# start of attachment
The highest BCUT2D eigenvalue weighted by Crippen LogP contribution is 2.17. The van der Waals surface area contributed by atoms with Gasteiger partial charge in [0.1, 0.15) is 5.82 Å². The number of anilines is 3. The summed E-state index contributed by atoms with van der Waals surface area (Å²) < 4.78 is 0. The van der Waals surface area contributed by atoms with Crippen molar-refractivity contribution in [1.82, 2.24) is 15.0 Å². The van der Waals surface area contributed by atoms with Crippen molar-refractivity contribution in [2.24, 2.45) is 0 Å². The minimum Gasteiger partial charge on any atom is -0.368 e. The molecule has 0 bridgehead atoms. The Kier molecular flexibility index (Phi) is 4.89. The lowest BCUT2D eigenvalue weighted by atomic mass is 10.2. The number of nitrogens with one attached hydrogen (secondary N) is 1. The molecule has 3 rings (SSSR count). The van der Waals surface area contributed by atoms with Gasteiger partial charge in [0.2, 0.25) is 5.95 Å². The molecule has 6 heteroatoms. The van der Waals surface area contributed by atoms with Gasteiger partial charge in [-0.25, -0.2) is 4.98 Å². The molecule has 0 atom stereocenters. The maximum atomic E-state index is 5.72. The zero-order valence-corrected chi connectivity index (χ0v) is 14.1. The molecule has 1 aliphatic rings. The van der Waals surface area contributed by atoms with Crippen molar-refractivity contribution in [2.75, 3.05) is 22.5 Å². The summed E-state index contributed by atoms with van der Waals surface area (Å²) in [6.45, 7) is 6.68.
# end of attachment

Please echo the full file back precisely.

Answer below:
The highest BCUT2D eigenvalue weighted by Crippen LogP contribution is 2.17. The van der Waals surface area contributed by atoms with Gasteiger partial charge in [0.1, 0.15) is 5.82 Å². The number of anilines is 3. The summed E-state index contributed by atoms with van der Waals surface area (Å²) < 4.78 is 0. The van der Waals surface area contributed by atoms with Crippen molar-refractivity contribution in [1.82, 2.24) is 15.0 Å². The van der Waals surface area contributed by atoms with Crippen molar-refractivity contribution in [2.24, 2.45) is 0 Å². The minimum Gasteiger partial charge on any atom is -0.368 e. The molecule has 0 bridgehead atoms. The Kier molecular flexibility index (Phi) is 4.89. The lowest BCUT2D eigenvalue weighted by atomic mass is 10.2. The number of nitrogens with one attached hydrogen (secondary N) is 1. The molecule has 3 rings (SSSR count). The van der Waals surface area contributed by atoms with Gasteiger partial charge in [0.2, 0.25) is 5.95 Å². The molecule has 6 heteroatoms. The van der Waals surface area contributed by atoms with Gasteiger partial charge in [-0.25, -0.2) is 4.98 Å². The molecule has 0 atom stereocenters. The maximum atomic E-state index is 5.72. The zero-order valence-corrected chi connectivity index (χ0v) is 14.1. The molecule has 1 aliphatic rings. The van der Waals surface area contributed by atoms with Crippen molar-refractivity contribution in [2.75, 3.05) is 22.5 Å². The summed E-state index contributed by atoms with van der Waals surface area (Å²) in [6.45, 7) is 6.68.